Australian Journal of Legal Philosophy 29:118-139 (2004)
The principle of government neutrality, as commonly understood, enshrines the idea that government bodies ought to treat all citizens equally. I argue that the traditional interpretation of this principle in liberal constitutionalism has involved a prohibition against legal actors distinguishing between subjects on the basis of their personal characteristics. This approach is unsatisfactory, as it constrains the law's ability to respond to evolved social practices of discrimination. To illustrate this point, I draw on the writings of Jean-François Lyotard and recent judicial decisions on the First Amendment to the United States Constitution
|Keywords||Discrimination Neutrality Equal treatment 390302 Jurisprudence and Legal Theory 1801 Law|
|Categories||categorize this paper)|
References found in this work BETA
No references found.
Citations of this work BETA
No citations found.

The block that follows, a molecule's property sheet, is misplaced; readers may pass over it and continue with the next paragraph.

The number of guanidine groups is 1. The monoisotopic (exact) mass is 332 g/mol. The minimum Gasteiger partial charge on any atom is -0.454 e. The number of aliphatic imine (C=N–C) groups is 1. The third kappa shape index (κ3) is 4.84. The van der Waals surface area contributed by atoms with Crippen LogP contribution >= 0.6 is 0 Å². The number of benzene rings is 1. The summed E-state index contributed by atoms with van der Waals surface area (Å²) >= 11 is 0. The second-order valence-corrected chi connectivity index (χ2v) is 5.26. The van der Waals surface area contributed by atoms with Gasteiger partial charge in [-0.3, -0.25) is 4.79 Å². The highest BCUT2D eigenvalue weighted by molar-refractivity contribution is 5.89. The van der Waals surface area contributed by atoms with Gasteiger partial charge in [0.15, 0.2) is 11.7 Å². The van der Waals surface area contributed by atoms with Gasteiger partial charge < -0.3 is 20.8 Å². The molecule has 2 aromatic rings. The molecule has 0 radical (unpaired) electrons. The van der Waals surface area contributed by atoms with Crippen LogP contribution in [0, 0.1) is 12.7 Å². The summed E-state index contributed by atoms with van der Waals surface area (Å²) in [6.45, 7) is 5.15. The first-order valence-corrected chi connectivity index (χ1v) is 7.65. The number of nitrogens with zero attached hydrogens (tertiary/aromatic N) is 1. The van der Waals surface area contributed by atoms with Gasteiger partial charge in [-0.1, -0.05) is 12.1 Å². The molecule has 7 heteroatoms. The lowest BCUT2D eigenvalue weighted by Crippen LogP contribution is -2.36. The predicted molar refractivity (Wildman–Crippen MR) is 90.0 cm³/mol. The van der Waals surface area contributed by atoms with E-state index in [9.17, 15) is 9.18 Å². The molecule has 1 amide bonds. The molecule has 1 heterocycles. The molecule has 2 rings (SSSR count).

Similar books and articles
The Impossibility of Political Neutrality.Noriaki Iwasa - 2010 - Croatian Journal of Philosophy 10 (29):147-155.
A Conflict Between Representation and Neutrality.Morten Ebbe Juul Nielsen - 2010 - Philosophical Papers 39 (1):69-96.
The Progressive Era and the Political Economy of Big Government∗.Richard Sylla - 1991 - Critical Review 5 (4):531-557.
Liberal Neutrality or Liberal Tolerance?Colin M. Macleod - 1997 - Law and Philosophy 16 (5):529 - 559.
Why Liberal Neutralists Should Accept Educational Neutrality.Matt Sensat Waldren - 2013 - Ethical Theory and Moral Practice 16 (1):71-83.
The American Constitutional Order: History, Cases, and Philosophy.Douglas W. Kmiec (ed.) - 2009 - Lexisnexis Matthew Bender.
Added to index2009-01-28
Total downloads15 ( #312,813 of 2,164,599 )
Recent downloads (6 months)1 ( #347,948 of 2,164,599 )
How can I increase my downloads?